may be it is not what is teaching our dogs.  Dogs are excellent learners whether we use
a clicker or a verbal marker, food alone or show them what we would like them to do.  
Dogs learn from us all the time, whether we spell the words out or not.  There is a story
told in dog training circles of a trainer demonstration on how to teach a dog not to pull
on leash.  The trainer demonstrates a “red light, green light” technique in which the
moment the dog begins to pull the trainer stops moving and the very second the dog
stops pulling the trainer moves forward.  This exercise is one the most challenging to
perform for people because the timing has to be exquisitely coordinated in order to
effectively teach by association.  Precisely stopping with moving forward when the
leash is being pulled creates an association of pulling and not moving ahead, while
instaneously moving forward when the pulling stops creates an association of loose
leash and forward motion.  Remember, there are one or two seconds to teach this.  
Applying timing and executing a response to the red lights or green lights are
hardest for the people doing the exercise and not the dog.  Try it.  The story goes
that the trainer demonstrating the technique worked with a leash with a number
of knots in its length, he liked how they gave her a better hold on the leash and for
no other reason.  After explaining how timing, skill and response worked to teach a
dog not to pull the trainer was asked only one question by his audience: “Where could
they buy that special leash to stop the pulling?’  It’s not the leash or the clicker but it
is how we say the words we use, the training, teaching and communicating that stops
the pulling

– Chiandetti, C., Avella, S., Fongaro, E., Cerri, F., (2016) Can clicker training facilitate conditioning in dogs?
Applied Animal Behaviour Science, 184, 109-116.

-Feng, L.C., Howell, T.J., Bennett, P.C., (2018) Practices and perceptions of clicker use in dog training: A
survey-based investigation of dog owners and industry professionals.  
Journal of Veterinary Behavior,
23, 1-9.

– Feng, L.C., Hodgens, N. H., Woodhead, J.K., Howell, T.K., Bennett, P.C., (2018) Is  clicker training (clicker +
food) better than food-only training for novice companion dogs and their owners?
Applied Animal
Behaviour Science
, 204, 81-93.

-Fugazza, C., Miklosi, A., (2015) Social learning in dog training: the effectiveness of the Do as I do method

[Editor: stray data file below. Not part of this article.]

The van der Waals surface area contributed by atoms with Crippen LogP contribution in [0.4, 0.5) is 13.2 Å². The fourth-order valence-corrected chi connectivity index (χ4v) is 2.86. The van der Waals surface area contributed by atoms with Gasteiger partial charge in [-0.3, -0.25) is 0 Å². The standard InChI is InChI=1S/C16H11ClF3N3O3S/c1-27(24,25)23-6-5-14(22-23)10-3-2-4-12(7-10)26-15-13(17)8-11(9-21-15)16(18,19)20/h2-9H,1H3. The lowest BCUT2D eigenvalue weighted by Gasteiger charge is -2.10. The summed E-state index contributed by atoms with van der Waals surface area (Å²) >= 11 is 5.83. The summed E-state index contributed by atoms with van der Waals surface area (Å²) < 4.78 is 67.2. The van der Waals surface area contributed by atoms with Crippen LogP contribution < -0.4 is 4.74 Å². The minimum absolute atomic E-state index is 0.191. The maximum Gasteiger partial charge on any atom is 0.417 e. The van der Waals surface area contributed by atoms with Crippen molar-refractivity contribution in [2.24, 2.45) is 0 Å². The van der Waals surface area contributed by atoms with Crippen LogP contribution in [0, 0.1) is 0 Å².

compared to shaping/clicker training.  A
pplied Animal Behaviour Science. 171, 146-151.

- Fugazza, C., Moesta, A., Pogany, A., Miklosi, A., (2018) Social learning from conspecifics and humans in
dog puppies.
Scientific Reports, 8, 9257.

-Jamesion, T.J., Baxter, G.S., Murray, P.J., (2018) You Are Not My Handler! Impact of Changing Handlers on
Dogs' Behaviours and Detection Performance.
Animals. 9;8(10).

- Kogan, L., Kolus, C., Schoenfeld-Tacher, R. (2017) Assessment of Clicker Training for Shelter Cats.  
Animals, 7, 73.

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"When it comes to how animals
learn, there is no one way.  All
animals learn in a variety of
ways; though trial and error,
by association, through insight
and socially.  Most of
conventional dog training
whether utilizing force or
reward relies on associative
learning.  Even so, dogs are
wonderful social learners,
learning ably from both other
dogs and humans."
AnimalBehaviorist.us
info@animalbehaviorist.us
212-722-2509 /
646-228-7813

Website copyright
Frania Shelley-Grielen
The fact that dogs pay high
attention to other human cues
besides the rewarding ones,
as for instance those
communicative signals
shown with ostensive
communication,  makes social
forms of learning more
effective than learning based
on clicker training, as recently
demonstrated by Fugazza
and Miklósi. In this sense, we
can expect that an enthusiastic
regulation of the trainer’s
tone of voice might modulate
the efficacy of the learning.
Indeed, dogs (and horses)
respond congruently to verbal
commands as human infants
do. In our experiment, the word
“Bravo” was pronounced in
a neutral and consistent way
across trials, thus resembling
more the automatic click-clack
of the clicker than an
enthusiastic trainer. A further
investigation should consider
the possibility that the melodic
contour of the trainer’s voice
could improve the dogs’ learning. “
- Chiandetti and Avella
Elivssa